Wednesday 21 Aug 2019 | 11:47 | SYDNEY

Australia in the Asian Century

Reader riposte: Culture and economy

Tim Soutphommasane writes: I just noticed your blog entry of 5 April touching on my opinion column in The Age from 26 March on the Asian century. The \'Interpreter\' blog doesn\'t permit comments so I am resorting to email. I appreciate your comments, even if in disagreement,

A couple more footnotes on 'Asia'

This morning I pointed to two sources that contribute to the discussion we\'ve staged about the definition of Asia and Australia\'s place within it. As a third source, reader Alex points me to this article on today\'s Fairfax press arguing that, in regard to engaging with

More on the definition of 'Asia'

Two recent pieces that take our discussion forward, the first by Daniel Flitton at The Age: ...the government seems unable to decide whether America belongs in the region - switching again from promising an \'\'Asian century\'\' back to an \'\'Asia-Pacific\'\' one. Prime

Following the money into Asia

To track the staggering wealth of country\'s richest ever person, Gina Rinehart, is also to chart the commercial impact of Asia, and the reorientation of Australia\'s economy. When her father, Lang Hancock, signed a hugely lucrative iron ore royalties deal in the early 1960s, it was with the

Asian Century linkage

Economist Michael Pettis has challenged The Economist to a bet on whether China will have the world\'s largest economy by 2018. The Economist accepted. Meanwhile, a new Citi Bank report claims China will be the world\'s biggest economy by 2020, and by 2050, India will take over.

If 'Asia' exists, is Australia part of it?

This sentence in Michael Wesley\'s recent contribution to the Australia in the Asian Century discussion prodded my mind: \'Far from becoming defunct, \"Asia\" is becoming ever more relevant as a source of self-evaluation for the societies occupying that continent\'. If Michael is right

What the Falklands War means for Asia

Britain and Argentina are commemorating the 30th anniversary of the Falklands War, and it\'s worth reflecting on the contemporary relevance of this conflict from an Asian perspective. Some initial thoughts: Factors such as prestige and the saving of face will drive countries to war over

'Asian century' email digest

You can now subscribe to a weekly email service that will alert you to every post published in our \'Australia in the Asian Century\' blog feature. Just look for this small banner in the right-hand column of the blog, and you\'ll see a space where you can enter your email address. You\'ll get a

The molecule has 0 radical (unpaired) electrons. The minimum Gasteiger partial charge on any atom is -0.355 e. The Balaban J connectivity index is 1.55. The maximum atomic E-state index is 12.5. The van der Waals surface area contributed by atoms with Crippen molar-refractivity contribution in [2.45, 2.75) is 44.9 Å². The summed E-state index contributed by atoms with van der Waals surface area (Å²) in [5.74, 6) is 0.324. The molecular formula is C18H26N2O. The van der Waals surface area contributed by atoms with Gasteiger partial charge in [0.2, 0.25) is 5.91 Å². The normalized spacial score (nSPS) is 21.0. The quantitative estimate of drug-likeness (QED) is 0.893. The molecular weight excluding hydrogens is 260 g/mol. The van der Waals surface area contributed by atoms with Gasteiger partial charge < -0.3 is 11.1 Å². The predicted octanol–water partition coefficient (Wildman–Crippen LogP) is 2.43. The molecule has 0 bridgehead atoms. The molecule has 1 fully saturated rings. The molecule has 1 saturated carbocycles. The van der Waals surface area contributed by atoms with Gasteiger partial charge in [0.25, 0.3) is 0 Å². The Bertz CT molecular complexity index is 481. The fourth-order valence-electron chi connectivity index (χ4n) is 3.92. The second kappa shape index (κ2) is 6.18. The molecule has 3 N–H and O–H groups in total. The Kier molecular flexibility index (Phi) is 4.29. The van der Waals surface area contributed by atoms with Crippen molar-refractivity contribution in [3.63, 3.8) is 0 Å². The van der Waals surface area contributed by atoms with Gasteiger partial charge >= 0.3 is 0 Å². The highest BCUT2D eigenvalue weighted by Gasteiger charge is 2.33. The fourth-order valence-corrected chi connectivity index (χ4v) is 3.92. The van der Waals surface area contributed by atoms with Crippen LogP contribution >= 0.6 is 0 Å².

Reader riposte: Does 'Asia' exist?

Martin O'Donnell responds to this Michael Wesley post: Regarding Michael Wesley's keynote address to the University Australia Conference — which I found a very enlightening read — I was reminded of two other pieces I had come across earlier this month. One was a radio interview with

Asian Century linkage

Why China can\'t avoid oil addiction, and why that spells trouble. Tim Southphommasane: \'...we\'ve fallen into the habit of making a monetary fetish out of our relationships with Asia\'. A nice list of English-language blogs about Vietnam. Young scholars from around Southeast Asia reflect

Does 'Asia' exist?

In a really interesting response to my keynote to the Universities Australia conference this month, Melbourne University Professor Antonia Finnane asked an important question: does \'Asia\' really exist? She writes: \'Historically, Asia has served as a catch-all phrase for societies that

Indonesia: The Bali factor

Rawdon Dalrymple\'s intervention on Australia\'s relationship with Indonesia dampens any expectation that Australia alone can effect a major change in the bilateral relationship. Indonesia, according to his argument, is simply not ready for closer ties. The terms of reference for the \'

Indonesia: Canberra unlikely to make inroads

Rawdon Dalrymple is a former Australian ambassador to Israel, Indonesia, the US and Japan. Fergus Hanson is surely right to be pleased about the results of the latest Lowy poll on Indonesian attitudes to Australia and to contrast that favourable shift with the way the present

Explaining Australia Indonesia caution

Greta Nabbs-Keller is writing a PhD at Griffith Asia Institute on the impact of democratisation on Indonesia\'s foreign policy. There is a perceptual factor in the Lowy Institute\'s 2012 Indonesia Poll which may explain Australia\'s apparent policy inertia on Indonesia. The first

Our 'Asian Century' feature

Yesterday Michael Wesley launched our new feature on the Australia in the Asian Century White Paper. A few things to note before we begin that discussion in earnest. First, as Michael said, we\'re grateful for the Australian Government\'s financial support for this initiative, but

Introducing a new Interpreter feature: 'Australia in the Asian Century'

If Australia has a narrative thread that runs through its post-colonial history, it must be the unfolding story of how it relates to the vast continent to its northwest. Almost from the time of the arrival of the First Fleet, Asia has tugged at the connections and self-images that Australia has